Impact of moisture content and density on strength and stiffness
Modulus-based quality management of compacted layers has been considered by a number of highway agencies. Even though simple in concept, the paradigm shift from density to modulus for quality acceptance has generated some technical and institutional challenges. One of these complications is that for a given density, the modulus can vastly vary depending on the moisture content at the time of compaction and at the time of acceptance. The results of a systematic study carried out to qualify and quantify the impact of compaction moisture content, moisture content at the time of field testing and density on the modulus and strength of four diverse geomaterials. It was found that for specimens compacted to the maximum dry density but with 2 to 3% variation in compaction moisture contents, the changes in modulus at the time of acceptance can vary by a factor of five or more depending on the index properties of a given material. These changes are further exaggerated as the time between the compaction and field acceptance increases. Also specifying densities less than maximum dry densities have significant impact on the modulus of the material at the time of acceptance. These issues should be incorporated in the modulus-based specifications to maximize the potential for the shift from the less desirable density-based acceptance to more sound modulus-based approach.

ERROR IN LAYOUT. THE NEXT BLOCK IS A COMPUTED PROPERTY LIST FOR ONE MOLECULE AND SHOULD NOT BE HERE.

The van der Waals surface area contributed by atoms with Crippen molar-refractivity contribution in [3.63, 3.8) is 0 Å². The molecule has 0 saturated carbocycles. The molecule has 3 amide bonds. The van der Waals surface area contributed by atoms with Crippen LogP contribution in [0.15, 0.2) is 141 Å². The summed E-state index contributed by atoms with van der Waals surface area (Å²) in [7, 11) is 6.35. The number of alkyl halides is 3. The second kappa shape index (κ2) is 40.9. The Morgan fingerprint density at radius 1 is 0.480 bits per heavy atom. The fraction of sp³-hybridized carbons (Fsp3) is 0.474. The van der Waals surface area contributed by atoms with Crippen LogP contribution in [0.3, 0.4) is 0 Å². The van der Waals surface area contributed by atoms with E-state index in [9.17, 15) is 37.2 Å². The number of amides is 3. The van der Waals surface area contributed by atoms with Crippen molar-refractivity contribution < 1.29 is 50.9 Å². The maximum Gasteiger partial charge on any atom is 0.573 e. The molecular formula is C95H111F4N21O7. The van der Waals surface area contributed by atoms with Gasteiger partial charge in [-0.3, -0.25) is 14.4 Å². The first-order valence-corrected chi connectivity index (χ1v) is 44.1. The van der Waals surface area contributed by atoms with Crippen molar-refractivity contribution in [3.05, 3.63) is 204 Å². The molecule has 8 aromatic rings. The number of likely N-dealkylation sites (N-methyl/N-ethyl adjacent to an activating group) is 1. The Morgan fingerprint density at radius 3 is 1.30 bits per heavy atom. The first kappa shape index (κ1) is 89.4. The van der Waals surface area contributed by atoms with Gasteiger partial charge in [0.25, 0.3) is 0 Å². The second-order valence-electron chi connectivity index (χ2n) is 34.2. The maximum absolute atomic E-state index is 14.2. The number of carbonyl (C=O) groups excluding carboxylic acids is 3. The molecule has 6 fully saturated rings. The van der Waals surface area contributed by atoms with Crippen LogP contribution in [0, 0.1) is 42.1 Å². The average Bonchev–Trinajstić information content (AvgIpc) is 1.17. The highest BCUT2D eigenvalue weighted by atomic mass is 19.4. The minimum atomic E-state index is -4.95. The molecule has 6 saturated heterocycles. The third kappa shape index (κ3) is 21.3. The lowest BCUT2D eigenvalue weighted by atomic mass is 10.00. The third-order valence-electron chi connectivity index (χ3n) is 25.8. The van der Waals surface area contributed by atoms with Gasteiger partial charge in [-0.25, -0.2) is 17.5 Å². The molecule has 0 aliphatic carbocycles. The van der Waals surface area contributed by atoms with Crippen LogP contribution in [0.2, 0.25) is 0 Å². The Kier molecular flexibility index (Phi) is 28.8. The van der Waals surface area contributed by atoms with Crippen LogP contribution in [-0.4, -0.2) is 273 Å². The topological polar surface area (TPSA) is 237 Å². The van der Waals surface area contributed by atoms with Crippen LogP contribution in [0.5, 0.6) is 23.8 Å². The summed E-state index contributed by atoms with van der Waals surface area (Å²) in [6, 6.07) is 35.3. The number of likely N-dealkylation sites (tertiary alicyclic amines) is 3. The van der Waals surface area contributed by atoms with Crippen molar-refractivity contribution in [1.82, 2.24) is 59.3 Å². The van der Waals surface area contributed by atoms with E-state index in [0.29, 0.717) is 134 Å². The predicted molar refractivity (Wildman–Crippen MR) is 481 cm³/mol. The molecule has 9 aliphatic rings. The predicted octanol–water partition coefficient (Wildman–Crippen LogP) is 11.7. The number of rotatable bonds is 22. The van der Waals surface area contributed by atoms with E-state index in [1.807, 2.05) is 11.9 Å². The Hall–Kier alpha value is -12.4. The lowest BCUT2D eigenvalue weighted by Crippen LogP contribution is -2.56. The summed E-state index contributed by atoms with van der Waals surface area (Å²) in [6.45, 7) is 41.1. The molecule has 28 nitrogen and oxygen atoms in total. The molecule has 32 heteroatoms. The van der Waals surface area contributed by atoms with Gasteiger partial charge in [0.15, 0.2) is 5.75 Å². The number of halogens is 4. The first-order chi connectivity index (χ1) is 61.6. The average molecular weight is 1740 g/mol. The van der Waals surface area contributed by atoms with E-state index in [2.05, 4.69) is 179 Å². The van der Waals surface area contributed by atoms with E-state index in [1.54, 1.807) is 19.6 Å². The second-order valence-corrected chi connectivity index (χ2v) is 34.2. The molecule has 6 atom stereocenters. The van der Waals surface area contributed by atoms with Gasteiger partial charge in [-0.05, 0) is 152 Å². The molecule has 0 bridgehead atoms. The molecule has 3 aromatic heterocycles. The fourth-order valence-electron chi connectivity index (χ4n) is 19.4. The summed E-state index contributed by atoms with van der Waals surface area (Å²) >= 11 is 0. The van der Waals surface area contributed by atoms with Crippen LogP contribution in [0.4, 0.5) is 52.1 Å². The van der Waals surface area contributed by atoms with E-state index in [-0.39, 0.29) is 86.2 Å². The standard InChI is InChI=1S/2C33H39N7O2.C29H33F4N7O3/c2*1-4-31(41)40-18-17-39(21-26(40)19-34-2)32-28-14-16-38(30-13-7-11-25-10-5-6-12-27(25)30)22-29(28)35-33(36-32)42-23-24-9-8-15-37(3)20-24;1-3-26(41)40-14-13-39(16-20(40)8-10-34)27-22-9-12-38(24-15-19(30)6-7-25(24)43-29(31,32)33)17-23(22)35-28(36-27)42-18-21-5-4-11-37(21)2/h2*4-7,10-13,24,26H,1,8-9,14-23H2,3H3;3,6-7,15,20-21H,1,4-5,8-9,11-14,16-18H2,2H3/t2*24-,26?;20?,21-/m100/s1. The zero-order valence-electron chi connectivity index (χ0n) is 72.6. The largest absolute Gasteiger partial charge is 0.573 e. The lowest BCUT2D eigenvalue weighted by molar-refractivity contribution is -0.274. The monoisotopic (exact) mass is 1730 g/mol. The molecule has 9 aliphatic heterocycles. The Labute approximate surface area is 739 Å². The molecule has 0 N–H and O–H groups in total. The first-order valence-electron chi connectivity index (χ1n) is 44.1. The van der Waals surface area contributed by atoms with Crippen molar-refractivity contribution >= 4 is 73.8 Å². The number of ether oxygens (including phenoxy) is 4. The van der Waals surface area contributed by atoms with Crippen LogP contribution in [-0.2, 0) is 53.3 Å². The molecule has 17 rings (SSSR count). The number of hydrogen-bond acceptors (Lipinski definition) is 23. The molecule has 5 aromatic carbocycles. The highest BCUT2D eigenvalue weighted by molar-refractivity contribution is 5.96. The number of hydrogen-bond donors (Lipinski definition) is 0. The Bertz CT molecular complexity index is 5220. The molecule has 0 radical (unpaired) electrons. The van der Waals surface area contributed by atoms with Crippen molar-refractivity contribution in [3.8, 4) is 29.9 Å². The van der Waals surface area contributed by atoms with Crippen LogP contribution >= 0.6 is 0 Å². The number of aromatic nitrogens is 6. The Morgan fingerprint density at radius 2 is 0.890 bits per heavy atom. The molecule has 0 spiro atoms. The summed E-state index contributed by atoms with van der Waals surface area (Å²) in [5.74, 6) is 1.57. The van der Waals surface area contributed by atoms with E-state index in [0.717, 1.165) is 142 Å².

Pacheco Fernandez, Lourdes Guadalupe, "Impact of moisture content and density on strength and stiffness" (2010). ETD Collection for University of Texas, El Paso. AAI1477811.